As for Cushing, he is unfortunately stuck in the movie's only "weak" link, playing a man who becomes obsessed with a wax figure. Cushing's great as always (and he's got some wonderfully flamboyant wardrobe), and I wouldn't call the segment "bad", but it's not as fun as the others and it barely even involves the house, with all of the action occurring in the wax museum, so it sticks out a bit. Luckily it's the second story, so it's of no real consequence - it comes once we're already on board (thanks to the setup and the quite good Denholm Elliott tale, about an author who starts seeing his murderous creation stalking him), and there's still plenty of time to win us back over. I mean, ideally all of the segments would be equally good, but if you have a lesser entry putting it second is probably the best place for the film's overall success.
My favorite of the lot was probably the final one, which finally gets down to the business of the missing film star. Pertwee plays the aging thespian, frustrated at the low production values of the newest horror film he's making (of over a hundred, we're told), in particular the bad cape they've given him. Taking matters into his own hands, he goes to a vintage costume shop and asks for a cape, thinking nothing of the fact that the owner has one locked in a little coffin-shaped box (itself kept inside of a closet) or of his announcement that he will now retire, having sold this random cape for literal pocket change. Surprising no one, the cape is haunted, turning whoever wears it into an actual vampire, the gradual development of which Pertwee plays for laughs until things get more traditionally scary (though still fun). It's a real high note to go out on, with the added bonus of a terrific little meta joke at Lee's expense, where Pertwee talks about how much he loves the classic monsters like Frankenstein and Dracula, adding that he means Lugosi, "not this new fellow". This is the one I didn't think much of the first time around, so I'm not sure what about me changed in the eight years since, but I'm glad I came around on it - it's so fun!
But even back then, what I liked most about this last segment is how it directly tied into the wraparounds, as opposed to being "just another story". In several of the Amicus productions, we'd meet all of the protagonists of each story in the wraparound, such as in Tales From The Crypt, where all five of them are wandering around the titular crypt when they meet the Crypt Keeper, who tells them how they will die. Nothing against that sort of thing, but it makes the last story of no more real interest than the first; there's something sneaky fun about presenting a few stories with a vague connection to the bookending segments, allowing the final tale's much stronger connection to come as a bit of a surprise. Tales From The Hood did this brilliantly, with the reveal that the person killed in the final story was murdered by the three guys that were listening to it being told, and I liked how Chillerama's framing device paved the way for a full blown segment (zombies overrunning the drive-in that was showing all the mini movies we just saw). It makes it feel more like a full on narrative experience as opposed to an episodic collection of tales that could have been told in any order; the climax of the final segment blends into the bookend narrative, so it couldn't have been placed anywhere else in the movie (whereas the other three segments could have been mixed around in the sequence).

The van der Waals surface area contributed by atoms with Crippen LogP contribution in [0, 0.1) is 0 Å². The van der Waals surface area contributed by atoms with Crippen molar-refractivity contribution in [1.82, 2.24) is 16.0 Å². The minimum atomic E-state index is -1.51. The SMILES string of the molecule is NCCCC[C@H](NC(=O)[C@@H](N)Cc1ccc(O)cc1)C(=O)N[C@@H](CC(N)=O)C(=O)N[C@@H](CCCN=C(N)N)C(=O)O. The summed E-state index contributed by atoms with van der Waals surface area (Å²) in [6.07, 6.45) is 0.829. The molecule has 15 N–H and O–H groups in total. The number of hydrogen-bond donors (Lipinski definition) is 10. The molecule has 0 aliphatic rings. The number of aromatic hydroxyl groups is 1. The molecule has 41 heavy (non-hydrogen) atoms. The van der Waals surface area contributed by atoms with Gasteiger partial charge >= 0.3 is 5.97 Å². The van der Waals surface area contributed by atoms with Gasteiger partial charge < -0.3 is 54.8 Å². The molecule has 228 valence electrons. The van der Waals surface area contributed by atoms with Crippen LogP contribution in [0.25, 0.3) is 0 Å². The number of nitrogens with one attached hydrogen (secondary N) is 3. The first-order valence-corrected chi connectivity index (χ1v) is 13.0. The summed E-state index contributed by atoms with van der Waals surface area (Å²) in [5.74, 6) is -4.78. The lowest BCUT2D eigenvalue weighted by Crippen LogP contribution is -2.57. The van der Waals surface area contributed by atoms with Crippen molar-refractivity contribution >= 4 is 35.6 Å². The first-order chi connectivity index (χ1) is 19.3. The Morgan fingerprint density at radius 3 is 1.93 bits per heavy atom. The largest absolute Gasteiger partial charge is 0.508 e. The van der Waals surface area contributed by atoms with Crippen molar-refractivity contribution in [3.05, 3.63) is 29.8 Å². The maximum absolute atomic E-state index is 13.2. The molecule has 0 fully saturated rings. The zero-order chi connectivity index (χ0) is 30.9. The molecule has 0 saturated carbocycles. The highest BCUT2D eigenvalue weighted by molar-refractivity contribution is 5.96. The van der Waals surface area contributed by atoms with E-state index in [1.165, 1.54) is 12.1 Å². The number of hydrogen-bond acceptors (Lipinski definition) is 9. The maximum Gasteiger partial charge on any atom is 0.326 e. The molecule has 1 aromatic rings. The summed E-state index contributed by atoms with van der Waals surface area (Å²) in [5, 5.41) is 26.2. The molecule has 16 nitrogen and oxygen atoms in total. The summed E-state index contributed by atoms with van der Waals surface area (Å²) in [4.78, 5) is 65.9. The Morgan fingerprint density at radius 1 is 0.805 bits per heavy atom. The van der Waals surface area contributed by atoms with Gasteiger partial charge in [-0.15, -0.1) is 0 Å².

Amicus did four more anthologies after this (they actually refer to them as "portmanteau films", for the record), and I've never seen one I disliked, though I have yet to see Vault of Horror or Dr Terror's House of Horrors. It's a bummer that the rights are so spread out, as it will likely prevent a boxed set from ever coming along, but they're worth tracking down (Scream Factory has also released Vault and Tales From The Crypt on a double feature disc). And they make for ideal Halloween time viewing, so if you've never seen any of them I'd suggest obtaining them over the next few months so you're well stocked when the season comes. At this point I don't know if we're ever going to see the promised Trick R Treat sequel (though maybe the Universal Horror Nights maze that was just announced will help regenerate interest), and there's a certain lack of mischievous fun to most of the newer films, so I'm happy that there are still one or two of the older ones like this that I haven't gotten around to seeing yet. They're just so damn charming, and I watch with a goofy grin on my face - here's hoping the recent "wave" of such films yields a couple more in this vein.
*BOM's list inexplicably counts the Eight Films To Die For as an anthology, but they were full length movies and you had to pay for tickets to each one separately. Their list also includes Grindhouse, which doesn't quite fit as they were complete films released together as a double feature.